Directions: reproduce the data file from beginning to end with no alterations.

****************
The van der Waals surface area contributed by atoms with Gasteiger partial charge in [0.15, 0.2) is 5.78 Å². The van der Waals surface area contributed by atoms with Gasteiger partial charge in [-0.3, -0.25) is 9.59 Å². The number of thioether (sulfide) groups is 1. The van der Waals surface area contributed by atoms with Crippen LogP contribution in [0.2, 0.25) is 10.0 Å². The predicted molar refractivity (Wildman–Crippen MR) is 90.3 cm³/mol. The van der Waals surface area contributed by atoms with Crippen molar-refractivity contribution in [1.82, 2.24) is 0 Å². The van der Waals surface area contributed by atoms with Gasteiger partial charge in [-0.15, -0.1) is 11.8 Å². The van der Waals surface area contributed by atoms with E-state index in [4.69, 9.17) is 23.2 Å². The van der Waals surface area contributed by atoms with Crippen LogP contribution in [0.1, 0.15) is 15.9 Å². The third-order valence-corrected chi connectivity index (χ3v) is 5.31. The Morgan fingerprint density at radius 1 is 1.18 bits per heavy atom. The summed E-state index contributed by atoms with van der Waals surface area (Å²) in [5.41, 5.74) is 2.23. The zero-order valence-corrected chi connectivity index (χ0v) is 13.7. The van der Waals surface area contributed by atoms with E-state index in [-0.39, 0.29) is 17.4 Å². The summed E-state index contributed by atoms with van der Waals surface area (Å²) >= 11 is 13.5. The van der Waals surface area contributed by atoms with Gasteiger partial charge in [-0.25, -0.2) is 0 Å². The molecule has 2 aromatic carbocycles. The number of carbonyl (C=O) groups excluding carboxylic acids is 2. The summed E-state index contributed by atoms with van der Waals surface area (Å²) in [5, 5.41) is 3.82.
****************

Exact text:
The van der Waals surface area contributed by atoms with Gasteiger partial charge in [0.15, 0.2) is 5.78 Å². The van der Waals surface area contributed by atoms with Gasteiger partial charge in [-0.3, -0.25) is 9.59 Å². The number of thioether (sulfide) groups is 1. The van der Waals surface area contributed by atoms with Crippen LogP contribution in [0.2, 0.25) is 10.0 Å². The predicted molar refractivity (Wildman–Crippen MR) is 90.3 cm³/mol. The van der Waals surface area contributed by atoms with Crippen molar-refractivity contribution in [1.82, 2.24) is 0 Å². The van der Waals surface area contributed by atoms with Gasteiger partial charge in [-0.15, -0.1) is 11.8 Å². The van der Waals surface area contributed by atoms with E-state index in [4.69, 9.17) is 23.2 Å². The van der Waals surface area contributed by atoms with Crippen LogP contribution in [0.1, 0.15) is 15.9 Å². The third-order valence-corrected chi connectivity index (χ3v) is 5.31. The Morgan fingerprint density at radius 1 is 1.18 bits per heavy atom. The summed E-state index contributed by atoms with van der Waals surface area (Å²) in [5.41, 5.74) is 2.23. The zero-order valence-corrected chi connectivity index (χ0v) is 13.7. The van der Waals surface area contributed by atoms with E-state index in [-0.39, 0.29) is 17.4 Å². The summed E-state index contributed by atoms with van der Waals surface area (Å²) >= 11 is 13.5. The van der Waals surface area contributed by atoms with Gasteiger partial charge in [-0.25, -0.2) is 0 Å². The molecule has 2 aromatic carbocycles. The number of carbonyl (C=O) groups excluding carboxylic acids is 2. The summed E-state index contributed by atoms with van der Waals surface area (Å²) in [5, 5.41) is 3.82.